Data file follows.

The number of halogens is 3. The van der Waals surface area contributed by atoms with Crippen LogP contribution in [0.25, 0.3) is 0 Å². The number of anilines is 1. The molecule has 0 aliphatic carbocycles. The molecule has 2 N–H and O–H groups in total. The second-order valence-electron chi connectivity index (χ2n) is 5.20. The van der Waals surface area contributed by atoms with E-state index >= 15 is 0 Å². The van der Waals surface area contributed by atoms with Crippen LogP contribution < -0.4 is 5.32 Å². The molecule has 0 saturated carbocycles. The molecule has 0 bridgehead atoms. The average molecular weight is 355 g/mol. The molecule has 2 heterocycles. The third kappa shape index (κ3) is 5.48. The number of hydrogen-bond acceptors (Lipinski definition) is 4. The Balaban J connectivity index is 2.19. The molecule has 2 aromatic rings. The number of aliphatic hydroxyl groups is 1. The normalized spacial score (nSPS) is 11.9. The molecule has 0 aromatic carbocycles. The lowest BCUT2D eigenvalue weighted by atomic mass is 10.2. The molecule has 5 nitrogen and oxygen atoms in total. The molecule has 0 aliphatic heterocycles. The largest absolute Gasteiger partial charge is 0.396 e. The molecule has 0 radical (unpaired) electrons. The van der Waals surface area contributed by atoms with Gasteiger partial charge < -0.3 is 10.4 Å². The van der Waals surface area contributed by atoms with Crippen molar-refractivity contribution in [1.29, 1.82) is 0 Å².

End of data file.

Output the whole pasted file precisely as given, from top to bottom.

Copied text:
The number of halogens is 3. The van der Waals surface area contributed by atoms with Crippen LogP contribution in [0.25, 0.3) is 0 Å². The number of anilines is 1. The molecule has 0 aliphatic carbocycles. The molecule has 2 N–H and O–H groups in total. The second-order valence-electron chi connectivity index (χ2n) is 5.20. The van der Waals surface area contributed by atoms with E-state index >= 15 is 0 Å². The van der Waals surface area contributed by atoms with Crippen LogP contribution < -0.4 is 5.32 Å². The molecule has 0 saturated carbocycles. The molecule has 0 bridgehead atoms. The average molecular weight is 355 g/mol. The molecule has 2 heterocycles. The third kappa shape index (κ3) is 5.48. The number of hydrogen-bond acceptors (Lipinski definition) is 4. The Balaban J connectivity index is 2.19. The molecule has 2 aromatic rings. The number of aliphatic hydroxyl groups is 1. The normalized spacial score (nSPS) is 11.9. The molecule has 0 aromatic carbocycles. The lowest BCUT2D eigenvalue weighted by atomic mass is 10.2. The molecule has 5 nitrogen and oxygen atoms in total. The molecule has 0 aliphatic heterocycles. The largest absolute Gasteiger partial charge is 0.396 e. The molecule has 0 radical (unpaired) electrons. The van der Waals surface area contributed by atoms with Gasteiger partial charge < -0.3 is 10.4 Å². The van der Waals surface area contributed by atoms with Crippen molar-refractivity contribution in [1.29, 1.82) is 0 Å².